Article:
Auctions: Theory and Practice is an online book on auction theory by Paul Klemperer one of the economists responsible for the UK's record-breaking 3rd Generation mobile licence auction, the theme of the book's final section. Avoids mathematical complication and uses practical examples wherever possible. Includes more general discussion of information economics, and the uses/abuses of economic modelling; and extends ideas of auction and bargaining strategy into such areas as corporate takeovers and stock market bubbles. Chapter 1, an extensive literature review, includes questions and answers on the Revenue Equivalence Theorem and other elements of auction theory, from the Oxford Economics M.Phil. Ends with suggestions for course outlines and a detailed reference list.
Online Text and Notes in Economic Theory
Maps of bounded rationality : a perspective on intuitive judgement and choice is Daniel Kahneman's 2002 Nobel Prize lecture, reviewing psychological and behavioural perspectives on economic choice following from his pioneering work with Amos Tversky. Includes a summary of their 'prospect theory', an alternative to rational choice theory that is consistent with their empirically discovered judgement biases, and a review of evidence for the main heuristics and their associated biases. Available as text or as a video of the lecture.
This is the website for a course on behavioural economics as taught as an advanced course at masters level by the University of Oslo since 2006. It includes details of the syllabus / reading list, assessment methods, lecture handouts and economic problems to be discussed in the seminars. Specific topics covered by the course include behavioral decision theory, time inconsistency and self-control, social preferences and fairness.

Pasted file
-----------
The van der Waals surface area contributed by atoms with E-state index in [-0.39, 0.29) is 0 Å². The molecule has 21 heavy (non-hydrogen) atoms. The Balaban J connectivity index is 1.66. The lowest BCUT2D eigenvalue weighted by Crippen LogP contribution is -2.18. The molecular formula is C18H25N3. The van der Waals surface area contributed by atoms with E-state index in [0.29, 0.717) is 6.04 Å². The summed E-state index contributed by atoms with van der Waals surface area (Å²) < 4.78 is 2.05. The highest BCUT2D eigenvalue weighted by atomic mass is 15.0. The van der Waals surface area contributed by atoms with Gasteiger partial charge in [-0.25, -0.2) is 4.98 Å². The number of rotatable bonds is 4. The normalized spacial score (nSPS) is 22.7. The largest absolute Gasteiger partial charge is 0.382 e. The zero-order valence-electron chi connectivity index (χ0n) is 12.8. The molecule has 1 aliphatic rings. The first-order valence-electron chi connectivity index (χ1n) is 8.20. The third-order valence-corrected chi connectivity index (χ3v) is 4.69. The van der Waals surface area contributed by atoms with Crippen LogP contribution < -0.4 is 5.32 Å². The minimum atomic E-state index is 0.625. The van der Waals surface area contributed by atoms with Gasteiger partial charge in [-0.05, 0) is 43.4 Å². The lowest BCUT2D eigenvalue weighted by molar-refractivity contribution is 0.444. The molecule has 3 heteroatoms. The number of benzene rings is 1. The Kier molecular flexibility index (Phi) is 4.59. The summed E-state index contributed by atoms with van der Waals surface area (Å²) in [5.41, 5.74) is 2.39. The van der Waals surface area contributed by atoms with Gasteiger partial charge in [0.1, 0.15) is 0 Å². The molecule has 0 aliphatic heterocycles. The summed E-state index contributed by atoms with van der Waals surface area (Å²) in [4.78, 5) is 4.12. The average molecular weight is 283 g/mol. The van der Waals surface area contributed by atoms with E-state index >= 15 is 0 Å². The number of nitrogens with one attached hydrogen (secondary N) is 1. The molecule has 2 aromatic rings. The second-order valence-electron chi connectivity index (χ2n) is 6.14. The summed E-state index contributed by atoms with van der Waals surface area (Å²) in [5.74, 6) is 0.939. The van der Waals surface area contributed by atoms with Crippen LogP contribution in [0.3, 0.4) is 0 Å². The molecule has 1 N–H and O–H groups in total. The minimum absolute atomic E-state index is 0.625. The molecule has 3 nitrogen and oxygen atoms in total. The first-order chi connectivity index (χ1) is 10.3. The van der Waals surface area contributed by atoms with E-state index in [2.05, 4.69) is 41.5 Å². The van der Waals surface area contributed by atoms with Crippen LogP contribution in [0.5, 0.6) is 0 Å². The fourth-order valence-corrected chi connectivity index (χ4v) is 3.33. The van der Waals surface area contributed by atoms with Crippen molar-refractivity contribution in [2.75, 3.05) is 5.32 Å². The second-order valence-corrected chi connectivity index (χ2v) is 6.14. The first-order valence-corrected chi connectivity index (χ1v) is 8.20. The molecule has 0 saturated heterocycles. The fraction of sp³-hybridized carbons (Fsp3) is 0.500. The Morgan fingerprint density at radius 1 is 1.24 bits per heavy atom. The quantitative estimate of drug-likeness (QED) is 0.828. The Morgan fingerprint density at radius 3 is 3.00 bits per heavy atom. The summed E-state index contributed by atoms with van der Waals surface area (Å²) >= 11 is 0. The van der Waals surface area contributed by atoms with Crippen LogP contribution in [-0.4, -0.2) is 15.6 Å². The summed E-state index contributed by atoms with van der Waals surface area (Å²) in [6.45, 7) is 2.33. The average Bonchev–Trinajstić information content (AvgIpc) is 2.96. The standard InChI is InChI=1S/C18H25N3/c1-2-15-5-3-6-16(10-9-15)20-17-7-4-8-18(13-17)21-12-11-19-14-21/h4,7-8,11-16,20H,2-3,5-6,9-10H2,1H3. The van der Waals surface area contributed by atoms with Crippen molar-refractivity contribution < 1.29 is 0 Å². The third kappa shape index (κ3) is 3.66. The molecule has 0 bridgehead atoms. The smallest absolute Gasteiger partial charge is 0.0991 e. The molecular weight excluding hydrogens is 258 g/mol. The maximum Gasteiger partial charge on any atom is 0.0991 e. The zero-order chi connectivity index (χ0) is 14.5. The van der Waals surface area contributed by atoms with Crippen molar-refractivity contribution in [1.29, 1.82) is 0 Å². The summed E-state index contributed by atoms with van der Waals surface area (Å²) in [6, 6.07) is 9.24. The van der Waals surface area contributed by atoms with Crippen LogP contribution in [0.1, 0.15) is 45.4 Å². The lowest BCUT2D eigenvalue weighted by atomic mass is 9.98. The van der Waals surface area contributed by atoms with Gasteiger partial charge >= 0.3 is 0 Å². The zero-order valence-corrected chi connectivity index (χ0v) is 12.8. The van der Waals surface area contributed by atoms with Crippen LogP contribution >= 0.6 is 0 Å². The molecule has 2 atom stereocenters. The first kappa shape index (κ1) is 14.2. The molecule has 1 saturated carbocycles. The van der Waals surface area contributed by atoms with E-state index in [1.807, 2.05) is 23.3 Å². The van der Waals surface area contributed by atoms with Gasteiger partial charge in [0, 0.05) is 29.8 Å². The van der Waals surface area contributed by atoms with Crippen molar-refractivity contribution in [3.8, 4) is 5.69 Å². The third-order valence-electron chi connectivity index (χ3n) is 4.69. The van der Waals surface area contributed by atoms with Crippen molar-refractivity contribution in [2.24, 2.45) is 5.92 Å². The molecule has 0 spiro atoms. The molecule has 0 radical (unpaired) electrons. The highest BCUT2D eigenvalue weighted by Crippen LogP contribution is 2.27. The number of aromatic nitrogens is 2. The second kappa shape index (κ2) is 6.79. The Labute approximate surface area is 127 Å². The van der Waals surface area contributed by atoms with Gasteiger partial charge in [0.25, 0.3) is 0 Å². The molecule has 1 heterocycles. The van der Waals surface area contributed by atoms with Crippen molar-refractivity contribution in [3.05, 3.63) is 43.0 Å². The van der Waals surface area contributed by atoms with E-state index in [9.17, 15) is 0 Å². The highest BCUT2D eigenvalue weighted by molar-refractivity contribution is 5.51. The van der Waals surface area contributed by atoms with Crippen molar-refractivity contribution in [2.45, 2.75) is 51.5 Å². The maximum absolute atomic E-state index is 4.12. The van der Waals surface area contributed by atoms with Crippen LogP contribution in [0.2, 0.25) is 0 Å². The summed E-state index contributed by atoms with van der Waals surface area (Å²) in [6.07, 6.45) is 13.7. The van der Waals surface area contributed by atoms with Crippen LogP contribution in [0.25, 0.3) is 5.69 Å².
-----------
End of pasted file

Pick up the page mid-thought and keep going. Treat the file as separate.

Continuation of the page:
Lecture notes in microeconomic theory: the economic agent is an online text produced by Arial Rubinstein of Tel Aviv University / New York University. It covers advanced topics in microeconomic theory including consumer preferences, expected utility, risk aversion and social choice. The text is presented as a series of PDF chapters, with notes, mathematical proofs, bibliographical notes and problem sets.
Guide to the subsystem of the General Algebraic Modelling System (GAMS) that can be used to build and solve general equilibrium models. Sections (with gemoetric and algebraic explanation of the model followed by worked examples in GAMS/MPSGE) on: Introduction to Demand Theory; Constant Elasticity of Substitution functions; General Equilibrium with Phblicv Goods; Comparing the Performance of Flexible Functional Forms; Competitive General Equilibrium and Economic History; and a 'small library' of other microeconomic examples.
This is a set of course notes on Macroeconomic Theory and Policy, taught in 2007. It is presented as a single PDF file of some 35 pages. It includes: chapters of Growth and Productivity theory (based on Cobb-Douglas production function), Overlapping Generations model and its application to savings behaviour, profit maximisation, growth, technical change and government finance. In summary form, concentrating on mathematical statements of the theories, with worked examples. Preceded by 'Mathematical Preliminaries' for an intermediate/advanced macroeconomics course, covering differentiation and its applications, optimisation, expectations and variance. These are a concentrated summary of the techniques needed to understand the course, offering statements of theorems without proofs.
Modeling bounded rationality is a textbook on advanced game theoretic models of bounded rationality, written by Ariel Rubinstein in 1998. It "provides potential material for a one-term graduate course. The choice of material is highly subjective. Bibliographic notes appear at the end of each chapter. The projects that follow those notes contain speculative material and ideas that the reader should consider with caution." The book is available as a single PDF file of 220 pages to download.
This course web page includes a syllabus and lecture notes in .pdf. From a course on Game Theory as taught by Shachar Kariv of University of California, Berkeley in Autumn 2012.
Syllabus, lecture handouts and problem sets are archived on this course site which dates from Autumn 2009.